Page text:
At first sight, former Trussite cabinet minister Simon Clarke’s call for Rishi Sunak to be replaced is utter madness. Not that Sunak is a great political asset to the Conservatives. Yes, he made a fabulous first impression on the British public as “Dishy Rishi”, the chancellor who delivered the furlough scheme and demonstrated that even Boris Johnson’s government had at least one competent administrator. But that now feels rather a long time ago. Yet to remove Sunak and impose a fourth Tory prime minister since the last election would be an obviously disastrous political move.
Most Conservative MPs know this. And even Clarke knows that most think as much. I am sure he is sincere in believing that it is worth gambling on a new leader and that almost anyone other than Sunak would do better. But the former chief secretary to the Treasury will also know that he is in a small minority in the Tory parliamentary party, just as he was in a small minority (of 11) in opposing the Rwanda Bill at its third reading, in abstaining at its second reading (37) and in opposing the Windsor Framework last year (22). He is not going to get the 53 signatures needed to trigger a confidence vote in Sunak and were he to do so, he would not get the 175 votes needed to force him out.
As a move to deliver the stated objective – removing the Prime Minister before the general election – this looks like an entirely futile gesture that is only going to make the Conservatives’ task even harder. That is why most Tory MPs are currently furious with Clarke.
There is, of course, another interpretation. Clarke wants an immediate change of PM but he doesn’t expect it. What this is really about is the argument that will begin in earnest the day after the next general election.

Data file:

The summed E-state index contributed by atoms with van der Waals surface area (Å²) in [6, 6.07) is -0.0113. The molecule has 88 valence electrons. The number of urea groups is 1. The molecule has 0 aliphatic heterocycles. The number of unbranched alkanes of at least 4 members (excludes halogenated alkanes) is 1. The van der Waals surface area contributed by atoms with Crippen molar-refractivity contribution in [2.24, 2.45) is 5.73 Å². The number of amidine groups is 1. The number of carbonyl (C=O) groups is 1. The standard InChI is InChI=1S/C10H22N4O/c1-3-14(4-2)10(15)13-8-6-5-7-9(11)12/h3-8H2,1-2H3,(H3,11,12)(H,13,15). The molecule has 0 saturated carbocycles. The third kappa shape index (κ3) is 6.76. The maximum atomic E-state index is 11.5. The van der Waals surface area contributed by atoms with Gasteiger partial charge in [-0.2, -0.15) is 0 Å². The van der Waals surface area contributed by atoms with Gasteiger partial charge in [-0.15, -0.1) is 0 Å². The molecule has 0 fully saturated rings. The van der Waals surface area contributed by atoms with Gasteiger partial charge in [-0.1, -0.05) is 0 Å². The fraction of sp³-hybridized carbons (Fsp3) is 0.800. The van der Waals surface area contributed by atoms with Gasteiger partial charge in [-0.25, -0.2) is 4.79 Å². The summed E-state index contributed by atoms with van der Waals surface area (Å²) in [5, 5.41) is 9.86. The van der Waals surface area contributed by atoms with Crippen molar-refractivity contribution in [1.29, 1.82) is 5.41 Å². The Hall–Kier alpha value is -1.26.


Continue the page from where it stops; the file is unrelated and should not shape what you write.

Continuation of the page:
Let us fast forward to, say, 15 November and a heavy Conservative defeat. The first instinct of any party in these circumstances is to attribute blame. Where to start? Boris Johnson and partygate? No, it cannot be that – at least not in the eyes of Johnson loyalists such as Clarke. What about Liz Truss and the mini-Budget? Certainly not, says Sir Simon, the Truss enthusiast. He might, just as he did in his Telegraph article, graciously acknowledge that Sunak is “far from solely responsible for our present predicament” (a phrase that is doing an awful lot of work) but, yes, it was really all Sunak’s fault. He was unclear, beholden to convention, soft on immigration, too accepting of international law, and lacking in the vision to deliver tax, welfare, planning and public services reform. Damn it, man. He is just not Conservative enough.
Pretty much all of this was stated in Clarke’s Telegraph column, combined with some dubious polling suggesting that the country is crying out for proper Conservatism and an obligatory reference to the threat that Nigel Farage poses to the Tory party.
Clarke cannot seriously believe he is going to win the argument that now is the time for another change of leader. But, at the very least, he is laying down a marker for the argument to come about who takes responsibility for an election defeat and how the Conservative Party changes as a consequence. At that point, he might be very confident that his view may well prevail. Scapegoating Sunak is what this is really all about.
[See also: Who would dominate the Tory party in opposition?]